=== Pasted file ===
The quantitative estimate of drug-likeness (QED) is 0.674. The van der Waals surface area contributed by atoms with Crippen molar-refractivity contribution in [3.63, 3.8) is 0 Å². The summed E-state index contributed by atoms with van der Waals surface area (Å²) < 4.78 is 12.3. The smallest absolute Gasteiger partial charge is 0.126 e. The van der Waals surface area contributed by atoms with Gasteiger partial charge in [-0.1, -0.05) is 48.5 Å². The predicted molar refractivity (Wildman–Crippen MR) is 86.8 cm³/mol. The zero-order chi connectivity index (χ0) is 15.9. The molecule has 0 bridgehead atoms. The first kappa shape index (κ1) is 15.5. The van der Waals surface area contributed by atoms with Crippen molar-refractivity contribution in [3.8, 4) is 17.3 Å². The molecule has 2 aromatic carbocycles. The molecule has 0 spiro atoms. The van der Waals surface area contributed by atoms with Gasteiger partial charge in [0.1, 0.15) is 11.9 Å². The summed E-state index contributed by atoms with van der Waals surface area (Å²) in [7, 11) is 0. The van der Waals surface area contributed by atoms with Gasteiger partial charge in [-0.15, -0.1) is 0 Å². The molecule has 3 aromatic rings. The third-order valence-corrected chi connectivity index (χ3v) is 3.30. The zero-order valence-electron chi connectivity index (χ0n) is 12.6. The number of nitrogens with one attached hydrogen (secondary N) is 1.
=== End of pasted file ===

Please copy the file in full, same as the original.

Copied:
The quantitative estimate of drug-likeness (QED) is 0.674. The van der Waals surface area contributed by atoms with Crippen molar-refractivity contribution in [3.63, 3.8) is 0 Å². The summed E-state index contributed by atoms with van der Waals surface area (Å²) < 4.78 is 12.3. The smallest absolute Gasteiger partial charge is 0.126 e. The van der Waals surface area contributed by atoms with Gasteiger partial charge in [-0.1, -0.05) is 48.5 Å². The predicted molar refractivity (Wildman–Crippen MR) is 86.8 cm³/mol. The zero-order chi connectivity index (χ0) is 15.9. The molecule has 0 bridgehead atoms. The first kappa shape index (κ1) is 15.5. The van der Waals surface area contributed by atoms with Crippen molar-refractivity contribution in [3.8, 4) is 17.3 Å². The molecule has 2 aromatic carbocycles. The molecule has 0 spiro atoms. The van der Waals surface area contributed by atoms with Gasteiger partial charge in [0.1, 0.15) is 11.9 Å². The summed E-state index contributed by atoms with van der Waals surface area (Å²) in [7, 11) is 0. The van der Waals surface area contributed by atoms with Gasteiger partial charge in [-0.15, -0.1) is 0 Å². The molecule has 3 aromatic rings. The third-order valence-corrected chi connectivity index (χ3v) is 3.30. The zero-order valence-electron chi connectivity index (χ0n) is 12.6. The number of nitrogens with one attached hydrogen (secondary N) is 1.